"We have also referred the matter to the Labour Inspectorate."

She said immigration advisers were bound by a code of conduct which obliged them to set fees that were fair and reasonable, to work in a manner that did not unnecessarily increase costs and to disclose to clients any financial and non-financial interests in goods or services recommended or supplied to clients.

The authority had received a total of 157 complaints relating to 69 advisers since it was established in May 2008. Of these, 49 have resulted in the adviser being sanctioned. It could not specify how many complaints related to fees.

In the recording, Scholes said the $3000-$4000 fee could be labelled as an "agency fee" and paid to a separate company. She would also charge the workers about $2000 as her fee, she said.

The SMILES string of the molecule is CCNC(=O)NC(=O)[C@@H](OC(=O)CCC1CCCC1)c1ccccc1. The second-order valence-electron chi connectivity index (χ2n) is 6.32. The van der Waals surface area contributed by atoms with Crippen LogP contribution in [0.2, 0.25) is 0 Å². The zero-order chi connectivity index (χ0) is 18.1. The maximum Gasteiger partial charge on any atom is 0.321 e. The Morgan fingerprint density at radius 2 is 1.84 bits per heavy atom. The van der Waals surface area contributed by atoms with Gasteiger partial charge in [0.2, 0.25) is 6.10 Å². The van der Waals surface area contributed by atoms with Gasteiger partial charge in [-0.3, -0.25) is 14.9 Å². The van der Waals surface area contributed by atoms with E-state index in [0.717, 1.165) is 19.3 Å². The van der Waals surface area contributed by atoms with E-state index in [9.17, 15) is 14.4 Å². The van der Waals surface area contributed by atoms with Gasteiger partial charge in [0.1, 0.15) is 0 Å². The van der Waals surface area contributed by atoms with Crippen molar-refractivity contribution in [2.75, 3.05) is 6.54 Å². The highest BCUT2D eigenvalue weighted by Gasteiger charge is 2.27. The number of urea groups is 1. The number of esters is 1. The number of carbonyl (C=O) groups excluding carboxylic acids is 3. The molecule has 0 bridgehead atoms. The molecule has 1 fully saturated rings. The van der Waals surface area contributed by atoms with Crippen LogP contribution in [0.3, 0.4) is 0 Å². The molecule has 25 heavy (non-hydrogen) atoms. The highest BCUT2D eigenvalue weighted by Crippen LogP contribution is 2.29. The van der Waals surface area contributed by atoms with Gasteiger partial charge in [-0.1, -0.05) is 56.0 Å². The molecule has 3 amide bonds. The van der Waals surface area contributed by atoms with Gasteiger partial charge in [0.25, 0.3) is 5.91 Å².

"Any money handed over is between us . . . You need to set up own account . . . No matter what happens, will not get out," she told the potential client.

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She told the businessman the system was lucrative enough for him to retire.

"We're helping these people at the same time as they are paying us. It's a win-win situation. They come here. It changed their life," Scholes said.

On the recording, Scholes mentioned several Christchurch clients she dealt with and said she was contracted to supply about 200 Filipino workers this year.

She said she could also arrange loans for workers who could not afford the fees with interest about $2000 on a loan of $10,000 over six months.

Scholes, after seeking legal advice, told The Press in a statement she had believed the businessman was a recruitment agent and therefore entitled to a fee.

"We were talking about a hypothetical situation and the recruitment fee was included in that as I believed they were looking for superior workers such as engineers.